It’s a testament to the desire of many Chicago businesses and residents to bank with a truly local institution that Wintrust is among the top five in local deposit market share. Chicago-based Northern Trust, which isn’t really a business bank and instead caters to the investment needs of the wealthy and institutions, is also in the top five. The three others are JPMorgan Chase (by virtue of taking out Bank One in 2004), BMO Harris Bank (a unit of Toronto-based BMO Financial Group) and Bank of America (thanks to the LaSalle deal).
Wehmer says he’s not seeking a buyer, but he acknowledges the reality of running a publicly traded company. “We’re in no rush to do anything,” he says. “We’re not for sale. If someone makes an offer we can’t refuse, we’d have to take it.”
Thankfully for Chicago’s banking future, acquisitive banks aren’t making those kinds of offers these days. In vogue now are no- or low-premium deals like the one First Midwest accepted from Old National, which entail less brutal cost-cutting to justify the high price tag and are presented as “win-win” combinations for workers, customers and affected communities.
But in First Midwest’s case, it’s difficult to see the strategy behind this transaction even though it creates a bank the size of Wintrust. First Midwest and Old National hardly compete with each other. Old National’s strongest market is its hometown; other markets where it’s either No. 1 or No. 2 are smaller Indiana municipalities like Terre Haute and Jasper. It has a presence in Minneapolis, Milwaukee and Indianapolis but has the equivalent impact in those places that First Midwest does in far larger Chicago.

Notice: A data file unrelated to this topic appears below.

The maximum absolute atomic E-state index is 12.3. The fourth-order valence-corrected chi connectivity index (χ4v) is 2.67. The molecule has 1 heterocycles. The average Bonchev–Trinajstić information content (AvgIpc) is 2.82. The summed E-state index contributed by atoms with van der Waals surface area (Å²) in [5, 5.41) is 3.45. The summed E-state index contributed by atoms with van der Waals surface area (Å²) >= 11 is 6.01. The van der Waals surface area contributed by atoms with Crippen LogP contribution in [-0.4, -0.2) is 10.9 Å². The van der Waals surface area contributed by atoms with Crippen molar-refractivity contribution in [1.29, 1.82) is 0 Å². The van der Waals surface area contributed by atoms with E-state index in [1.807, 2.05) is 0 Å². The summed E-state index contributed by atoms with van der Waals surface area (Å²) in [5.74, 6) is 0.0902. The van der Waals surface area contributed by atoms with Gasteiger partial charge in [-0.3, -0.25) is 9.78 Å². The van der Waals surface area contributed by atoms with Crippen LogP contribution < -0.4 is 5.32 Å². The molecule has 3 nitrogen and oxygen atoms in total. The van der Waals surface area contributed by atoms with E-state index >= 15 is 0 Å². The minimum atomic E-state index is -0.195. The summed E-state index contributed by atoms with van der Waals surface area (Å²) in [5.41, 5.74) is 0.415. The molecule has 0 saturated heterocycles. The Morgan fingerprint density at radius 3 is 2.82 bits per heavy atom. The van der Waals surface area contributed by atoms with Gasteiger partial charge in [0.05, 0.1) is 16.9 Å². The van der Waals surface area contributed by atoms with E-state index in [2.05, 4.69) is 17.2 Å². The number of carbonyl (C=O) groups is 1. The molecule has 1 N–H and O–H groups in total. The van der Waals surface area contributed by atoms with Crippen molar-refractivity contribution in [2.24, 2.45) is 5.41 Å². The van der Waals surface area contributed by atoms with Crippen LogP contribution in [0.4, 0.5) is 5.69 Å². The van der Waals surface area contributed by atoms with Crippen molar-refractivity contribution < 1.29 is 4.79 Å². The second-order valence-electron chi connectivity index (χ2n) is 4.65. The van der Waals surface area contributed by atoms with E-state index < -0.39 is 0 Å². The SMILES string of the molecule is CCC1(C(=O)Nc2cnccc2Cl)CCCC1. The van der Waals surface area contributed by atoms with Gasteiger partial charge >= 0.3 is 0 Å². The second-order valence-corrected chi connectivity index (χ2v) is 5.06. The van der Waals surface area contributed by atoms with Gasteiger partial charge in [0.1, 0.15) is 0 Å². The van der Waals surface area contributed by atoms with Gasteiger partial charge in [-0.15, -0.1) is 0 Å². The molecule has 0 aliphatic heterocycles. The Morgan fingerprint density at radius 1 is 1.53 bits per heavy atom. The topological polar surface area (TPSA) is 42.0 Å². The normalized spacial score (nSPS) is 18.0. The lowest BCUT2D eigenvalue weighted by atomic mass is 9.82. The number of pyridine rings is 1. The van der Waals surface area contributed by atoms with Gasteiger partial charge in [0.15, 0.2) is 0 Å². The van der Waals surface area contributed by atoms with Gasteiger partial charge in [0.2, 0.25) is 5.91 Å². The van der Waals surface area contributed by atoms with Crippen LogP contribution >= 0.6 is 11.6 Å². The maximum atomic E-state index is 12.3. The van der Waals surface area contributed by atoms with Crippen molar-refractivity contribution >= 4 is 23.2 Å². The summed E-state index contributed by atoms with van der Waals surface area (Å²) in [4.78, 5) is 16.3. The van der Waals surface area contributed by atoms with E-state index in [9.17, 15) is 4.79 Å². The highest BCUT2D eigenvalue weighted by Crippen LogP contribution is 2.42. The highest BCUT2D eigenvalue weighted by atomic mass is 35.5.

Old National CEO Ryan and his First Midwest counterpart Mike Scudder, who will become executive chairman, say they’re creating a premier Midwestern bank. But most bank deals—even so-called mergers of equals—strive to become more powerful players in at least some of the affected markets. That’s not happening here. And, with the First Midwest brand being erased, the new Old National will have to rebrand in by far the most expensive market it’s in—Chicago. First Midwest spent $11.5 million on advertising and promotions in 2019, and that dropped modestly to $10 million in the pandemic year.
Old National’s lending standards are more conservative than First Midwest’s. Said Ryan on a June 1 call with analysts to discuss the deal, “I think we can afford to take more risk on our side.” But where will credit decisions be made? And how will they change? How that’s resolved often sends more business borrowers looking for alternatives than any change other than their personal banker leaving for a rival.
Scudder dismissed questions about the rationale behind the deal and said the two banks are extraordinarily similar culturally. “Culture will outstrip strategy any time,” he told analysts.
The two CEOs may like each other, but the most important issue facing the new Old National is succeeding in Chicago, which suddenly will be its biggest and most important market and is one of the most competitive and fragmented in the country. “These are two different banks who’ve competed in very different markets,” says Terry McEvoy, analyst at Stephens in Portland, Maine.
For years, Old National CEO Bob Jones, whom Ryan succeeded in 2019, said repeatedly he had no desire to enter the Chicago market because of its size and brass-knuckled ways. Asked what changed, Ryan told analysts that First Midwest was a rare opportunity and that Chicago has many small businesses and suburban marketplaces with which Old National is familiar. “Somebody recently asked us, how do you guys plan to be a Midwest powerhouse with no Chicago presence?” Ryan said. “I thought it was a pretty interesting question, right?”
If a low-premium merger was what Scudder was after on his exit from the banking industry, there likely was another much different, but potentially more value-creating, option available: teaming up with Wintrust and creating a true Chicago powerhouse that could go toe-to-toe with Chase, BMO and any other lender in town, according to industry observers. That, however, would have entailed substantial cost-cutting and job loss given the overlap between the two. This gives Scudder a three-year employment deal as executive chairman where he’s likely to clear $5 million or more annually and the ability now to reassure the vast majority of his employees their jobs are secure.
Whether that creates a premier Midwestern bank is an open question.